Winston woke up early, like he always does. Mom needed rest, like she always does, so I rolled out of bed, pushed my glasses on, and took Winston on our weekend pilgrimage to the bagel store (On a side note, you always hear New Yorkers complain about the bagels in other cities and I always thought it was a bit trivial, but Pittsburgh’s bagel situation is worth complaining about…But I don’t need the carbs anyway).
As as we pulled out the driveway, Winston immediately launches into his Transformers trivia and telling me about his favorite robot characters from that show. He tells me how the Decepticons are evil and he doesn’t like them at all. In fact, he went on to call out some of the most evil Decepticon villains he knew, he hates Megatron and Starscream. I said to him, great heroes need great enemies to show their fullest valor. I cited examples of Britain’s taxation and tyranny uniting America’s 13 colonies, Nazi’s uniting the world, racism providing Dr. Martin Luther King Jr. a platform to choose love over hate, and how Optimus Prime would be kind of lame if his worst enemy was just some gimpy robot wanted for tax evasion, no, you need great enemies like Starscream and Megatron to really force a hero’s hand in demonstrating their total capacity for greatness.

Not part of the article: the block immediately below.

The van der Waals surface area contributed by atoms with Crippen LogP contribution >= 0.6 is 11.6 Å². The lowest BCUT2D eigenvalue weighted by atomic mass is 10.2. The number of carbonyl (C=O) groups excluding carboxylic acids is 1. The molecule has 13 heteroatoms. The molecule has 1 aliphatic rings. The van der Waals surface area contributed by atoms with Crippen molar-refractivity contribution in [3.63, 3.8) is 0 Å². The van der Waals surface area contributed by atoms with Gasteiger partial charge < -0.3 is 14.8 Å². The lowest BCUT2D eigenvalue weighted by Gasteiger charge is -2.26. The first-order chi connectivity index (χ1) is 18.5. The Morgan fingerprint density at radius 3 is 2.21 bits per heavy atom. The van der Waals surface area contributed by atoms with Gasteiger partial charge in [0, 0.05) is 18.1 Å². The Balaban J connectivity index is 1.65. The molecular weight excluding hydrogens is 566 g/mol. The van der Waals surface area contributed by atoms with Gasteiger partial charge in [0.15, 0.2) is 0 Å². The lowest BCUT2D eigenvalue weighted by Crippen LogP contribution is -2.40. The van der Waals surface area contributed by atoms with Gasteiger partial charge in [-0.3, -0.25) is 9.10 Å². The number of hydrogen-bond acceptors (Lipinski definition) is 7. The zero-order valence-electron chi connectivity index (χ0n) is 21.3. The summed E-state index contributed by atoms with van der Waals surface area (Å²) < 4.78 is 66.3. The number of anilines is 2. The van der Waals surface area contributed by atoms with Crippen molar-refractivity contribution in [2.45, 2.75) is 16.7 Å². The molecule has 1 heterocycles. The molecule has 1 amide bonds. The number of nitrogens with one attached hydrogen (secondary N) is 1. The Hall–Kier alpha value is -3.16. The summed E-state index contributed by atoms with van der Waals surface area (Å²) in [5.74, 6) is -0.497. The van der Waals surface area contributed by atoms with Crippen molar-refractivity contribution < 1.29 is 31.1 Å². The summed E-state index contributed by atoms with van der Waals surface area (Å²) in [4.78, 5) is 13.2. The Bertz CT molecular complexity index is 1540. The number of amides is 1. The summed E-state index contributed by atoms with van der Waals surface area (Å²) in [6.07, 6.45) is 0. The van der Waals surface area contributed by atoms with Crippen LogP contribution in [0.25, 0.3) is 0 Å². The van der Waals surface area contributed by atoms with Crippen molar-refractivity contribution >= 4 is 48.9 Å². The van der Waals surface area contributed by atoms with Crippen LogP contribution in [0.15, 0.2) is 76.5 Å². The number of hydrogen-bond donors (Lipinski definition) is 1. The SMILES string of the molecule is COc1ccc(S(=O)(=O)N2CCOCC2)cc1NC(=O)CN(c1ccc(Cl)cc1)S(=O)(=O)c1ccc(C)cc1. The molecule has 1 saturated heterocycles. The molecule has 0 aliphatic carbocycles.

It got me thinking, that’s what’s been holding me back all these years, I’m lacking a quality villain. How will I achieve greatness without some foolish opposition that I can squash? But then I started to think about all the things parents do and have done for me, all the villainous aspects of going to work every day despite the possibility of bad bosses or lame assignments to put food on the table, the heroism of choosing orthodontic work for your child over the fashionable boots you really wanted, cheering up your kid when he walks ten batters and loses the baseball game for his team, picking up your 50 pound kid because his legs are tired and carrying him to the remaining half mile of the trail, giving your child the last bite of your candy bar…we can be heroes, well, at least until our children turn into teenagers. Then we become the enemy!